Syrian government convoys carrying as many as 3,500 evacuees from eastern Aleppo have left the beleaguered districts just hours before the UN will vote on sending international observers to the city amid reports of human rights abuses.
The restarting of the evacuation marks the latest chapter in days-long, stop-start negotiations to remove civilians and defeated rebel fighters from Aleppo.
Yesterday (December 18) there were fears the evacuation had completely broken down after rebels with the Ahrar al-Sham, linked to al-Qaeda, attacked buses carrying evacuees from the besieged Shia towns of al-Foua and Kefraya.
The buses were attacked and torched by armed men, who shouted "God is greatest" and brandished their weapons in front of the burning vehicles, according to Reuters.
Since the attack, Syrian state television has confirmed 10 buses had brought refugees from the towns to government-held areas of Aleppo. The UN and the UK-based Syrian Observatory for Human Rights said 65 buses carrying the 3,500 evacuees from eastern Aleppo left at midnight local time (BST 2:00) on Sunday (18/19 December).
"First limited evacuations, finally, tonight from east Aleppo and Foua and Kefraya. Many thousands more are waiting to be evacuated soon," Jan Egeland, the chair ofthe UN aid task force in Syria, tweeted.
The UN's Security Council is expected to vote to send independent observers to Aleppo amid the fraught evacuation of Aleppo. In the final days of the siege on rebel held areas, the UN also published reports of summary executions of civilians by pro-Assad troops adding children were believed to be among those killed.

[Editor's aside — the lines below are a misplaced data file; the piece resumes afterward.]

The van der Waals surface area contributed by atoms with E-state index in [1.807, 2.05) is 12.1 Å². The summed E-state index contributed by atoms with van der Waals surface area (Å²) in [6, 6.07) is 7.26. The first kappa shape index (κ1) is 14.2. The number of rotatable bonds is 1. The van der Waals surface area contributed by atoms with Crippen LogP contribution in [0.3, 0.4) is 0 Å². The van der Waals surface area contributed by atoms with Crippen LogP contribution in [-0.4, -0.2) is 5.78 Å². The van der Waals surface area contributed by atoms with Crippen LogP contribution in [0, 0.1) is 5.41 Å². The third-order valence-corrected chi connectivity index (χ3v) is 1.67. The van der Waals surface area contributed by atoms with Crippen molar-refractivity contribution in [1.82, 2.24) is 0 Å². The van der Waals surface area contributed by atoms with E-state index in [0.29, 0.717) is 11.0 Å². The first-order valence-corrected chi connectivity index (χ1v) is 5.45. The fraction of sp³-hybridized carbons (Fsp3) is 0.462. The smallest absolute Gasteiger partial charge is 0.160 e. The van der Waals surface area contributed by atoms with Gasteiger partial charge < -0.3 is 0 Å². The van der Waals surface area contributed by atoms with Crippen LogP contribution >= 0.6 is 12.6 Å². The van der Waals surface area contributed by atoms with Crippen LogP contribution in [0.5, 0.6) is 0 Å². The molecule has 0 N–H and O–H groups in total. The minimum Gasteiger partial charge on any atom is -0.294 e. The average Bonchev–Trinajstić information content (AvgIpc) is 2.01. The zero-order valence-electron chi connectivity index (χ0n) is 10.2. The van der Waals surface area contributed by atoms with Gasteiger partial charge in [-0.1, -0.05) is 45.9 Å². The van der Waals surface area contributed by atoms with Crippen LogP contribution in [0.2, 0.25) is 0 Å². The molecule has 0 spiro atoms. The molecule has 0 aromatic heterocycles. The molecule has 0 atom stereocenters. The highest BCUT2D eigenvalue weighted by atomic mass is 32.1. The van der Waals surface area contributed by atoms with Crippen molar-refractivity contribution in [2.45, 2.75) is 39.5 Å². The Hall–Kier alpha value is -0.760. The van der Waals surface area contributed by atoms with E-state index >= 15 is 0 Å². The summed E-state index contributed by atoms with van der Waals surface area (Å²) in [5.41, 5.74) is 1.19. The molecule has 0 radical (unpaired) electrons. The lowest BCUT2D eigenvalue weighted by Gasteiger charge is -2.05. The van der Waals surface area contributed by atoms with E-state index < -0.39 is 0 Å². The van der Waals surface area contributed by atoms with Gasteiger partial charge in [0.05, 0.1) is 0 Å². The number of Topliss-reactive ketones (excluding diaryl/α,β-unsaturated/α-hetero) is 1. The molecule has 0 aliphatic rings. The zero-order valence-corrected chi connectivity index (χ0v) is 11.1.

The draft resolution was the result of a compromise between Russia and France, and the United States said it was expected to pass unanimously.
However immediately following the torching of the buses by Ahrar al-Sham, Russia had said it would vote to veto the resolution.
We cannot support it," Churkin said. "We cannot allow it to pass because this is a disaster," he added referring to the attack on the buses.
Inside eastern Aleppo families remain, waiting to be removed, in dire conditions. "Everyone is waiting until they are evacuated. They just want to escape," said Salah al Attar, a former teacher with his five children, wife and mother, told Reuters news agency.